According to a study by scientists at Aarhus University, the quality of air in classrooms does affect the performance of the students, which will make alarming reading for the many schools adjudged to have a poor working environment by a 2012-13 Arbejdstilsynet report.
The scientists contend that more than half of the nation’s classrooms have bad air quality – with CO2 levels two to three times higher than permitted in modern buildings – and that it affects the children’s concentration and performance in tests.
Test yields damning results
The scientists gave the same test to two groups of students aged 10-11 in Aarhus – one class sat it in their normal classroom and another in a well-ventilated room.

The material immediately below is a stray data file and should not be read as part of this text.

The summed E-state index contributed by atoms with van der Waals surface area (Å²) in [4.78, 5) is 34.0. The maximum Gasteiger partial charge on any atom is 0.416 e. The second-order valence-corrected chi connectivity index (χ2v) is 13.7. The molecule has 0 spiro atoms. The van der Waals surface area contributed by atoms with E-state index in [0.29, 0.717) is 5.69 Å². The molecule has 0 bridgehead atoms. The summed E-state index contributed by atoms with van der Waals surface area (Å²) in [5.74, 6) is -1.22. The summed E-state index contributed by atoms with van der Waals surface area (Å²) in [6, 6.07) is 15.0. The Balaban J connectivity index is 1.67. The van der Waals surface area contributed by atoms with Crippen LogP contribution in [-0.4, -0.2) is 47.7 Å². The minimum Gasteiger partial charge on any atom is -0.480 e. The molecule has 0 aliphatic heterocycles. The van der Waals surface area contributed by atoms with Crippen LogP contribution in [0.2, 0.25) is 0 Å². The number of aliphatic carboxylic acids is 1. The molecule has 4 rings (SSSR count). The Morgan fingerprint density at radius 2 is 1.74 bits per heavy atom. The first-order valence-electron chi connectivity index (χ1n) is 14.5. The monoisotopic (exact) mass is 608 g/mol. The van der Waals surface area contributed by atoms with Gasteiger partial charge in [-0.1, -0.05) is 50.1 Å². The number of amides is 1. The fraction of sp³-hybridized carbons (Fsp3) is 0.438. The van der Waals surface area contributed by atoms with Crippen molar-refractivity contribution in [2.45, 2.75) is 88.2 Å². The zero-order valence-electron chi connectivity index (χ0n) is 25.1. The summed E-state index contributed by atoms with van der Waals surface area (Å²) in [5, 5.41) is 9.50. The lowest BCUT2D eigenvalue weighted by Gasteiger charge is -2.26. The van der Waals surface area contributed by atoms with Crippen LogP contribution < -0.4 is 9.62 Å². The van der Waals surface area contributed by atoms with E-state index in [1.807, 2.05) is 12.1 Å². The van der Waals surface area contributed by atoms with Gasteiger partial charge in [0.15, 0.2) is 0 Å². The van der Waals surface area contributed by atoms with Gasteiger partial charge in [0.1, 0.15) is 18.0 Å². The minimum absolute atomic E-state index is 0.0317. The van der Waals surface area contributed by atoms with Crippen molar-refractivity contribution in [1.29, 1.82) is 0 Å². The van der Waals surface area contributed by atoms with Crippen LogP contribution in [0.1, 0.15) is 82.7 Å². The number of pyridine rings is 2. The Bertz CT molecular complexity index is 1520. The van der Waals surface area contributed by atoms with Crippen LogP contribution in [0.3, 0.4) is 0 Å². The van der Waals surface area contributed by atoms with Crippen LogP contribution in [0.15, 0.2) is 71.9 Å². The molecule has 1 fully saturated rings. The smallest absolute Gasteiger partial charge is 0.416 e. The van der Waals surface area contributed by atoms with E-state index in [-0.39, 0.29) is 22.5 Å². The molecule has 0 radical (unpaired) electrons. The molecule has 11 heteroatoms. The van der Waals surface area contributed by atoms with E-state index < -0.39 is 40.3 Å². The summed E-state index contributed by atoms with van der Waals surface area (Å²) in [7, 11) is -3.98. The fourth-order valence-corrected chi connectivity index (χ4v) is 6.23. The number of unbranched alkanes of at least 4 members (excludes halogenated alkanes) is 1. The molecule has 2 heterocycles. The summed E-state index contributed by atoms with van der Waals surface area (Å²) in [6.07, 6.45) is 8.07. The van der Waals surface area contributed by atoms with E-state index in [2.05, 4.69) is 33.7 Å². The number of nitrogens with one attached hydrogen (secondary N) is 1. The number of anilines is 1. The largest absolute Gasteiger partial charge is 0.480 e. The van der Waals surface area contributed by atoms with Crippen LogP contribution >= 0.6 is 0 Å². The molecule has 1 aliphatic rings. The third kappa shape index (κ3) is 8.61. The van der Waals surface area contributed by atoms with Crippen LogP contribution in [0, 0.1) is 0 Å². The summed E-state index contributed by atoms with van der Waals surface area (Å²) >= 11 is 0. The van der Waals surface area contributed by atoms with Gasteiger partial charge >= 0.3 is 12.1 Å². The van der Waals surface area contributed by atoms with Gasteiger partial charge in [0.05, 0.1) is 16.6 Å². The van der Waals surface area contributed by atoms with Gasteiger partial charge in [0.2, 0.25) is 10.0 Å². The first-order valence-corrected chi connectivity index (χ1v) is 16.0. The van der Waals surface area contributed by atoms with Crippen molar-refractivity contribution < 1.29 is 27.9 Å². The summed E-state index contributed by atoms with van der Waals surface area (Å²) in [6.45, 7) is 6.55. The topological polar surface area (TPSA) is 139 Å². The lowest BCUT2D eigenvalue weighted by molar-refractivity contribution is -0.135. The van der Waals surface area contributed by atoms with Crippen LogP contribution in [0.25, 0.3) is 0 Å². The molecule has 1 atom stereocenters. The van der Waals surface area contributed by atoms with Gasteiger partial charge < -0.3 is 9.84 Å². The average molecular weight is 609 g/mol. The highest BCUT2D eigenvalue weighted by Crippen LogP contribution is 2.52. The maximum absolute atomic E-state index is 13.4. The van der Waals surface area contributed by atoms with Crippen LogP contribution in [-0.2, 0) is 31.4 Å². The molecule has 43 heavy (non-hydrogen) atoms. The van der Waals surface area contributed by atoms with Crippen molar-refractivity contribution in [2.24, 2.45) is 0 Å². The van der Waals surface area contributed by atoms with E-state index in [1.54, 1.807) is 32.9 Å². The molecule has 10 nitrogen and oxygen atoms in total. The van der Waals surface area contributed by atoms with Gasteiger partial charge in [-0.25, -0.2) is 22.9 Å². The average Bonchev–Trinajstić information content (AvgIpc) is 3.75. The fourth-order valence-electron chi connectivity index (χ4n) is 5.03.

Not only did the kids with the fresher air seem more active, they scored 7 percent higher in the test than they normally do.
Some kids have an advantage
“The schools we selected are quite common by Danish standards,” noted the head of the research team, Steffen Petersen.
“Our results indicate that children who attend a newly-built school are in a healthier and more productive learning environment than what we offer to the majority of Danish schoolchildren.”
Some 70 percent of Danish schools are over 40 years old.